Counterproductive Work Behavior and Withdrawal

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Book Chapter

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counterproductive work behavior, withdrawal, employees, measurement, work environment, organizations


Counterproductive work behavior (CWB) is an umbrella term that refers to a wide range of acts conducted by employees that are harmful to organizations and their stakeholders. Whereas some specific acts of CWB, most notably withdrawal behaviors such as absence and turnover, have been investigated for decades, the emergence of the study of CWB as a broad class of behaviors is a recent development. Unfortunately, the literature on behaviors that can be classified as CWB is broad and disjointed and is in need of better integration. As we will note, there have been several terms used to refer to conceptually distinct but operationally overlapping if not identical constructs that are often studied in isolation from one another. Our goal in this handbook chapter is to provide an integrative overview of the literature that links the various forms of CWB that have been studied in the literature. We will begin with an overview from a historical perspective of the different concepts that can be subsumed under the CWB term. Second, we will discuss measurement issues and how CWB has been studied. Third, we will discuss potential antecedents of CWB that arise from the work environment and the person. Fourth, we will discuss potential consequences of CWB to organizations and stakeholders, including individual employees, groups, and customers/clients. Finally, we will take a look forward and suggest areas that need attention by CWB researchers.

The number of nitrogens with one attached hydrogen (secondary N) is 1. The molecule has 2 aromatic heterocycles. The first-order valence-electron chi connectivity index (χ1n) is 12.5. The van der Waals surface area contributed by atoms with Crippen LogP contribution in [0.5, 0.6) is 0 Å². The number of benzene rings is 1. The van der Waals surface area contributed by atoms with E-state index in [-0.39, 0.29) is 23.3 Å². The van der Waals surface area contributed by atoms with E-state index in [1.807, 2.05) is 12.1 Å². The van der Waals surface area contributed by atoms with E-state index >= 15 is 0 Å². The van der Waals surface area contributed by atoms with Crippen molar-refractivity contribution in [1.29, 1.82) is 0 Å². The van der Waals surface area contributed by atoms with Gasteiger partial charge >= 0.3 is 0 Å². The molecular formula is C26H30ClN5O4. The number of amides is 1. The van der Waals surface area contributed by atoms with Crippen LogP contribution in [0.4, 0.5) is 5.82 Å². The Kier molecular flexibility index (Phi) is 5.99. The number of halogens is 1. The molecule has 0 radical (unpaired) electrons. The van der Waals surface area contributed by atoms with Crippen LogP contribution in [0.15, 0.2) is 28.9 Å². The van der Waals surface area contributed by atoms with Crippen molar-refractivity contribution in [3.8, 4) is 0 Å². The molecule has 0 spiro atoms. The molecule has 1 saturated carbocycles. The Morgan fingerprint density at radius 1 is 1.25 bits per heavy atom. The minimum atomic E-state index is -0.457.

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Citation / Publisher Attribution

Counterproductive Work Behavior and Withdrawal, in J. L. Farr & N. T. Tippins (Eds.), Handbook of Employee Selection, Routledge/Taylor & Francis Group, p. 489-511